September 24, 2001
Anthropologist Marshall Sahlins to speak at UCSC September 24
By Jennifer McNulty
The public is invited to attend a free lecture by renowned University of Chicago
anthropologist Marshall Sahlins, who will discuss "Culture and Agency in History"
at the University of California, Santa Cruz, on September 24 at 7 p.m. The event
will take place in Oakes 105.
Sahlins is the Charles F. Grey Distinguished Service Professor of Anthropology
Emeritus at the University of Chicago. He is the author of many books, including
Stone Age Economics, Culture and Practical Reason, Islands of History,
Uses and Abuses of Biology, How "Natives" Think: About Captain
Cook For Example, and, most recently, Culture in Practice: Selected Essays.
Sahlins has been described by Claude Levi-Strauss as "one of the most profound
and original anthropologists of our time." His work has been heralded as a bridge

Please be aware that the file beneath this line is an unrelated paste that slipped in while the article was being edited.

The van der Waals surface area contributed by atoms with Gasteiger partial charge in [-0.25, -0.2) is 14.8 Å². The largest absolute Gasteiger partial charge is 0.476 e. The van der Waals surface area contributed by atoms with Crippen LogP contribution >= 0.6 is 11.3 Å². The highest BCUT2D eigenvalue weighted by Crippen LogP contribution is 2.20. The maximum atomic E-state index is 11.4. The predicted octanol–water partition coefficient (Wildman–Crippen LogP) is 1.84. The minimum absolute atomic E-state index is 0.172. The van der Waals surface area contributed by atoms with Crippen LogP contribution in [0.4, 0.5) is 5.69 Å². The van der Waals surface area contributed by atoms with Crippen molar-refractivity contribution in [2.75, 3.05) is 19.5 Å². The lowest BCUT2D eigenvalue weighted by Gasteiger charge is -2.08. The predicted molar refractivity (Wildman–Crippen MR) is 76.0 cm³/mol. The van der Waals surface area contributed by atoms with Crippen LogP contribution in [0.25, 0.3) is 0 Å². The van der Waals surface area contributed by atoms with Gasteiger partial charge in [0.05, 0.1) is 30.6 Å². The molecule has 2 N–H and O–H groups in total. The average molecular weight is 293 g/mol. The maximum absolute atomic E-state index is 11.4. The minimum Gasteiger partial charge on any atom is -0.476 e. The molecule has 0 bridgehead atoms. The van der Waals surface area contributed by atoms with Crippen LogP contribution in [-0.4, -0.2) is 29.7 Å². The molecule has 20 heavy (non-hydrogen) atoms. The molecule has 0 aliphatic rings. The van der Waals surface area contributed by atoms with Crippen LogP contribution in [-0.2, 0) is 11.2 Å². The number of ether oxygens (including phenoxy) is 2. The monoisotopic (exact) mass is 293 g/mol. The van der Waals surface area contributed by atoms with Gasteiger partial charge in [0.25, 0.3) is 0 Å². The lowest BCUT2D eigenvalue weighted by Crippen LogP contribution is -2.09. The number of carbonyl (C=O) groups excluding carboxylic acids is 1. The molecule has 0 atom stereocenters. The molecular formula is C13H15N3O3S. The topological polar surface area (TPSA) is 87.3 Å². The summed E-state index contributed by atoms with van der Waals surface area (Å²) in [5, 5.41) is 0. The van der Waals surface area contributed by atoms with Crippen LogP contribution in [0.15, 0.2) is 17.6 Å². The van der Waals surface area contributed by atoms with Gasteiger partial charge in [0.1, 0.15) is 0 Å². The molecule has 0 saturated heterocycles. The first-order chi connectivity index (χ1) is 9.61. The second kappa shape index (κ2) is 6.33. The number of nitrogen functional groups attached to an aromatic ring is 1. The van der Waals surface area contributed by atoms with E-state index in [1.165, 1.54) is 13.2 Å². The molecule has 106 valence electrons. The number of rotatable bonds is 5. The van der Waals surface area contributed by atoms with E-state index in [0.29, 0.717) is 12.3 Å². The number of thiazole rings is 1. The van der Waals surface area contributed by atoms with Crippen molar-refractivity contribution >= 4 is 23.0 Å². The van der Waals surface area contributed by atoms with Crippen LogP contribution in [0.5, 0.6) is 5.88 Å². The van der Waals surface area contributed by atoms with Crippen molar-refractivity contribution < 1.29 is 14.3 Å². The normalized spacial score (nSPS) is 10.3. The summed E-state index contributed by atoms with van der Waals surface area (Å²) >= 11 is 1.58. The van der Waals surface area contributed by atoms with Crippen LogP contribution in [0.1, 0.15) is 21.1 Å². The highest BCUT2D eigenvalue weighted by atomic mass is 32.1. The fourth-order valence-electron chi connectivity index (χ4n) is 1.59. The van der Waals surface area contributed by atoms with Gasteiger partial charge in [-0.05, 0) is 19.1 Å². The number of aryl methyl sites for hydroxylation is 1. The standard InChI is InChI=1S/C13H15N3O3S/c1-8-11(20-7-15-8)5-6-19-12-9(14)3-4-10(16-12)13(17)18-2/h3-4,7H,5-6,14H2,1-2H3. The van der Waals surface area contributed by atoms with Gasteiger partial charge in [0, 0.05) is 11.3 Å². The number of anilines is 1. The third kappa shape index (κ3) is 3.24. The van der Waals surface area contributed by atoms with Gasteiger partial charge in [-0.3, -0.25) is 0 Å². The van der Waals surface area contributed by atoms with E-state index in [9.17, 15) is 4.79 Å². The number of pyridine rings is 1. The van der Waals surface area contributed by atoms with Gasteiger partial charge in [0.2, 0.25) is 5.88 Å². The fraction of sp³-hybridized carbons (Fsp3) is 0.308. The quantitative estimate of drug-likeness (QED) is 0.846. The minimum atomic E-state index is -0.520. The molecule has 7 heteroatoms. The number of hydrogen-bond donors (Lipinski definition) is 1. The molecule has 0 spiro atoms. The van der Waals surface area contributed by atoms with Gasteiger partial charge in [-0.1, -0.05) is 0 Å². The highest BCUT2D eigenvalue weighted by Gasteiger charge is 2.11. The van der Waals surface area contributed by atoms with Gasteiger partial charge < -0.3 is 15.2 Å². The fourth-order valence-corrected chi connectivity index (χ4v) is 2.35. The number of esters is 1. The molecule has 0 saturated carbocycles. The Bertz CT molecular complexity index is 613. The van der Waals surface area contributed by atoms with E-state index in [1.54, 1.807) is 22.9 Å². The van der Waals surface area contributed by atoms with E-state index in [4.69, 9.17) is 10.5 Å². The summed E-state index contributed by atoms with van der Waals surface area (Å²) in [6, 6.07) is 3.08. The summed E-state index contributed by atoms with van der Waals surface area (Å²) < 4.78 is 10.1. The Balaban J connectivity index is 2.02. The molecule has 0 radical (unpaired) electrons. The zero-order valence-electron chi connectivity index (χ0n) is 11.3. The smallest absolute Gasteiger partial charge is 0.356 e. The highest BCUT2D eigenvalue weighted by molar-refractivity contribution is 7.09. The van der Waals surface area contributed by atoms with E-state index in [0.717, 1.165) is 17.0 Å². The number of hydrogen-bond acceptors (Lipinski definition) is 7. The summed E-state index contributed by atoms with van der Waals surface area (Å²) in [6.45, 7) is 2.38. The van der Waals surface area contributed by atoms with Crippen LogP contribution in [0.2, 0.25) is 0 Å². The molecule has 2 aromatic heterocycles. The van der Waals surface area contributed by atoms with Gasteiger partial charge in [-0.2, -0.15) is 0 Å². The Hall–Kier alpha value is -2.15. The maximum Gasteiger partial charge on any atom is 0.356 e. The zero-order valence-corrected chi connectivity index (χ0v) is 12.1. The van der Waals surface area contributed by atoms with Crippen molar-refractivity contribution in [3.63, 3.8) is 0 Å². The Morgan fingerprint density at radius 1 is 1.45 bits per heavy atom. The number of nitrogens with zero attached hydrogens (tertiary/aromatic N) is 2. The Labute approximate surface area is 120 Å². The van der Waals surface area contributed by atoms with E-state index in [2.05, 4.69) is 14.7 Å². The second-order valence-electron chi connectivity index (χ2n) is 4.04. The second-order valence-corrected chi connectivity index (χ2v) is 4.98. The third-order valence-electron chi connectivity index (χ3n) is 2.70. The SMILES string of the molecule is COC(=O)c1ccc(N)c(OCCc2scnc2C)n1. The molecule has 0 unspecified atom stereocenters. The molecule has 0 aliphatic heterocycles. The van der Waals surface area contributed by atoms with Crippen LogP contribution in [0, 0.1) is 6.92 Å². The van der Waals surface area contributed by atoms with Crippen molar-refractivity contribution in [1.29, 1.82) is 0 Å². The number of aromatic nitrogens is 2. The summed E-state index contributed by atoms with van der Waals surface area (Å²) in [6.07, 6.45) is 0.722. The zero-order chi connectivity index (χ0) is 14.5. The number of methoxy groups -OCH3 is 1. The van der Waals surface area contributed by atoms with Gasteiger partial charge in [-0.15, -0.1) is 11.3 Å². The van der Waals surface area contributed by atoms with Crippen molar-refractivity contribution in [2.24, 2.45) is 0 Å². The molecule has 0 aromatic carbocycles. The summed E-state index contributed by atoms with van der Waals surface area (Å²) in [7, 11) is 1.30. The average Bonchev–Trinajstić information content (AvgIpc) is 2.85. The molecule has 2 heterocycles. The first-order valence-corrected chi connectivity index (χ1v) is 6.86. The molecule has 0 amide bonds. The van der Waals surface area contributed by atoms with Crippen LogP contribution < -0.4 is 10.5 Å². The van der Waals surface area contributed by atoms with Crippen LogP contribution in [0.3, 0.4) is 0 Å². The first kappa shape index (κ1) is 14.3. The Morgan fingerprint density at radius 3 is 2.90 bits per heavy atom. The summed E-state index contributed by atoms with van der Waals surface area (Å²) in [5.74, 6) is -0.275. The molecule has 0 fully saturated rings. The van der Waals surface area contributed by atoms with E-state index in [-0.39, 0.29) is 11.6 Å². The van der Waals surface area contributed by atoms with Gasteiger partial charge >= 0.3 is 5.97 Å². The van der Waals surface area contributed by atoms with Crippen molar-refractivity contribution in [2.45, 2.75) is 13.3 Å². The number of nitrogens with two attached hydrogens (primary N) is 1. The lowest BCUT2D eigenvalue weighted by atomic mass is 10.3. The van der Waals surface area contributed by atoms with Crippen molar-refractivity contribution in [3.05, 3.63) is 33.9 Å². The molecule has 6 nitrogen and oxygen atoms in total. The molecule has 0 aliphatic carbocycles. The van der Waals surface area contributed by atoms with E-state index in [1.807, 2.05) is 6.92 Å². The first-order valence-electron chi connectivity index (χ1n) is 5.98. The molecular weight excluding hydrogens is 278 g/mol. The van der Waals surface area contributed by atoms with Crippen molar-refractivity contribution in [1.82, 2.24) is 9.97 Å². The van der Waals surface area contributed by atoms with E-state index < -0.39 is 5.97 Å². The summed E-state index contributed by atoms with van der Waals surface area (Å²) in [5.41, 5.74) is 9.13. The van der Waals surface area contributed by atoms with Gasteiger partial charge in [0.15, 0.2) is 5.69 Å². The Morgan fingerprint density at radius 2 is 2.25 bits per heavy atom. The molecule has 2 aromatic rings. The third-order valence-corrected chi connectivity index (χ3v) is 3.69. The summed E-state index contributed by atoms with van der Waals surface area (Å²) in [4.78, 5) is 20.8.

linking American and European intellectual traditions, and he has been praised for
his multidisciplinary and integrative approach.
Sahlins's current focus is on the intersection of culture and history, especially
as they play out in early-modern Pacific societies. He has written about Hawaiian
history, war and cannibalism in 19-century Fiji, and many other topics.
The talk is being cosponsored by the UCSC Division of Social Sciences, the Departments
of Anthropology and Philosophy, the Institute for Humanities Research, the Center
for Justice, Tolerance, and Community, the Center for Cultural Studies, and the Center
for Global, International, and Regional Studies.